Defendants are now scheduled to complete production of documents by June 23, 1993. The permitted depositions should be completed within the following 60 days, or by August 23, 1993. Plaintiff shall file her responsive brief by September 23, 1993 and defendants shall file their reply brief by October 14, 1993.

 Liability of Defendants in Their Individual Capacities

 At a recent status conference the parties expressed some confusion about the implications of this court's March 31, 1993 order on the personal liability of some of the defendants. Apparently the order requires some elaboration.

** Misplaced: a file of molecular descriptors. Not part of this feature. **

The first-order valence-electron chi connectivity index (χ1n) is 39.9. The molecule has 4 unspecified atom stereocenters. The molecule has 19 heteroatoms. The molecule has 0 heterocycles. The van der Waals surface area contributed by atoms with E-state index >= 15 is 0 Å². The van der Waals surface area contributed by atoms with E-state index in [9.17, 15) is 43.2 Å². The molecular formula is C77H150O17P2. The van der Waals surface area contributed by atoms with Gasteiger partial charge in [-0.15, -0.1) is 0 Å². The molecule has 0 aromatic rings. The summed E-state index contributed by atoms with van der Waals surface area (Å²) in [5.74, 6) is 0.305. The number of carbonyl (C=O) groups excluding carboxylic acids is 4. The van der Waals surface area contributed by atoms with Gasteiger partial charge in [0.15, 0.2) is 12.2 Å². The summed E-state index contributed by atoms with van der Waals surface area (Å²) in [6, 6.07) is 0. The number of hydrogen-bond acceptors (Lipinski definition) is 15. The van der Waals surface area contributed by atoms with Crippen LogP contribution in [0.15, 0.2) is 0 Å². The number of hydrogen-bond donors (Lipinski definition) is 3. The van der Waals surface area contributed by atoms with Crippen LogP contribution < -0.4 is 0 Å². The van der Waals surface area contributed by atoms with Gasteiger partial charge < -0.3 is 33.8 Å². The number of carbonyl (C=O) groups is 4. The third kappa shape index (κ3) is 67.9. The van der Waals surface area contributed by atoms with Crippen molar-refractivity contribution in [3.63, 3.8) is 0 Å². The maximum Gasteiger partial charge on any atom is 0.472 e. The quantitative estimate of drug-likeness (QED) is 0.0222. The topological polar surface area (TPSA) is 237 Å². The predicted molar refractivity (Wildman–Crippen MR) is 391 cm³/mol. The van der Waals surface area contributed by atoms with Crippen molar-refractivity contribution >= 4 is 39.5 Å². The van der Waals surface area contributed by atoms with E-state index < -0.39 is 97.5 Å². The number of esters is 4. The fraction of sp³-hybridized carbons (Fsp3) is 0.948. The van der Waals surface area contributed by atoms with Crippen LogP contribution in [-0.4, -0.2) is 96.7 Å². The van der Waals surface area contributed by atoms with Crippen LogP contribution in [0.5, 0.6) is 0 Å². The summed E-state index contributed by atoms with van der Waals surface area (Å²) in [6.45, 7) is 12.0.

As this court noted in its opinion of May 22, 1991, a defendant may be liable under Title VII and § 1981 even if the defendant is not the plaintiff's employer. Vakharia v. Swedish Covenant Hospital, 765 F. Supp. 461, 463 (N.D.Ill. 1991). The same is true, presumably, of defendants sued under the ADEA, though the issue has not been raised in this case. Under all three statutes, if a defendant discriminatorily impedes a person's access to employment opportunities with third parties, the defendant may be liable. That much follows from the May 22, 1991 memorandum and order. The question the parties now raise is whether such a defendant may be liable in his or her individual capacity when the defendant was acting as an agent for someone else. The answer is yes.